Real Madrid’s brilliance while defending set-pieces should be attributed to shot quality as well. This is their shot map for set-piece shots conceded:
Real makes sure the shots they concede from set-pieces come from bad locations. The shots that have come from good locations (the red clump just outside the six-yard box) have not been converted, which is not sustainable. Barcelona, who have conceded 6 more goals from set-pieces than Real Madrid, are not all that bad, as their shot map for shots conceded from set pieces shows:
Neverthless, only 8.7% of Real Madrid’s shots from indirect set pieces turned into goals, compared to Barcelona’s 22.72%. For all shots conceded from set pieces, Barcelona’s conversion rate of 21.875% is a far cry from Real’s 7.14%. From this it looks like the key to Real’s excellent defence must be off-the-ball movement and marking.
Real Madrid are (very) good from set pieces because of shot quality. But how do they create good shots and concede bad ones? This is where data falls short. I looked at footage of Real Madrid’s set pieces to try to figure it out.
Real Madrid prefer a hybrid marking system. They usually leave their explosive attacking triumvirate BBC guarding the six-yard area and the near post. BBC also stop outswinging corners before they curve into the middle. Four men will man-mark the attackers. Two or three players are left at the edge of the box, with one player trying to stop a short corner.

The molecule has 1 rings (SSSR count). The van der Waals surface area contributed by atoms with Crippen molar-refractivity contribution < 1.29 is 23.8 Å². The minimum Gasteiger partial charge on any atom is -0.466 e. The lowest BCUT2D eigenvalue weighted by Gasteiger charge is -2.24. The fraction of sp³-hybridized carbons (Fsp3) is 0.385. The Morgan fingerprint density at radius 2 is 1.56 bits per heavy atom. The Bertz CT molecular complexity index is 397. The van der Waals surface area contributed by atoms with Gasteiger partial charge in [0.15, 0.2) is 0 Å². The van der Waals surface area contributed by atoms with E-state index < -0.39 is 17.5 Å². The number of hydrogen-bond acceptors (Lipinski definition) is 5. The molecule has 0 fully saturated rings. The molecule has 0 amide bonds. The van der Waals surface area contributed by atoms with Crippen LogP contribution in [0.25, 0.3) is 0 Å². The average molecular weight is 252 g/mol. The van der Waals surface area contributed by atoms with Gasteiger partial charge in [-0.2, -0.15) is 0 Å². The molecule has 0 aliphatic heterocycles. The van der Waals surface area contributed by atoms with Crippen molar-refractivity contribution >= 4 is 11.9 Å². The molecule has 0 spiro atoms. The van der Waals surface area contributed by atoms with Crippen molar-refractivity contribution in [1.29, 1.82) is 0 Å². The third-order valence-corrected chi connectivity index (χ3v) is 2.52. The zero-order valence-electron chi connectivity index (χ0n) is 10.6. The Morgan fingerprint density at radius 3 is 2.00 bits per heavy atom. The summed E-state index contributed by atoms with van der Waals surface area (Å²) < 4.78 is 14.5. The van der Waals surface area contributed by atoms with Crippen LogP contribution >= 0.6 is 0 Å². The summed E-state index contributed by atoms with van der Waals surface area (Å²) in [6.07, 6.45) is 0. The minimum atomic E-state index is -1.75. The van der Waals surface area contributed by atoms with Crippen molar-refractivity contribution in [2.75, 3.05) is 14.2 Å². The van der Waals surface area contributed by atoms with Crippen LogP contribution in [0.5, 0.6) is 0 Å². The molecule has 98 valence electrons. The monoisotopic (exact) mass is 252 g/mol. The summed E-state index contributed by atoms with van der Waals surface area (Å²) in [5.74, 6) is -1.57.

Another example of this was when they faced Napoli in the away leg in their round-of-16 Champions League tie.
When Real Madrid have to defend a short corner, two of BBC (usually Bale and Cristiano Ronaldo) are left on the near post, with Benzema joining the man-marking area. One of the three who are generally posted at the edge of the box moves towards the wing, along with the other player whose job is to stop the short corner, to create a 2-versus-2 situation.
Real Madrid might have a bit of trouble when two or more attacking players go for the same header. This was the set-up for a free-kick from a tight angle when they faced Sevilla away from home:
When Pablo Sarabia executed an inswinger into the six-yard box, Sergio Ramos found himself competing with Wissam Ben Yedder and Steven N’Zonzi for a header. It was a familiar sight as Ramos scored another equalizer in the dying minutes. Only it was for his boyhood club Sevilla. Raphael Varane, who was close to those three, did not try to head out the cross.
In fact, it seems Varane might be the weak link while defending set pieces. Another example was the previous Clasico, when Real faced Barça at Camp Nou.
Real Madrid could have done one or two things differently. First of all, Real should not have committed two defenders for each attacker on the near post. The second thing is when Luis Suarez moved towards the ball, Varane ignored his movement and was caught on the wrong side of the Uruguayan striker. Suarez scored and put Barça one goal up, but it came to no use as a certain Spanish center-back we know very well equalized in the final minutes. But then again, it’s easier to notice one defensive mistake than many instances of good defending, so I may be wrong.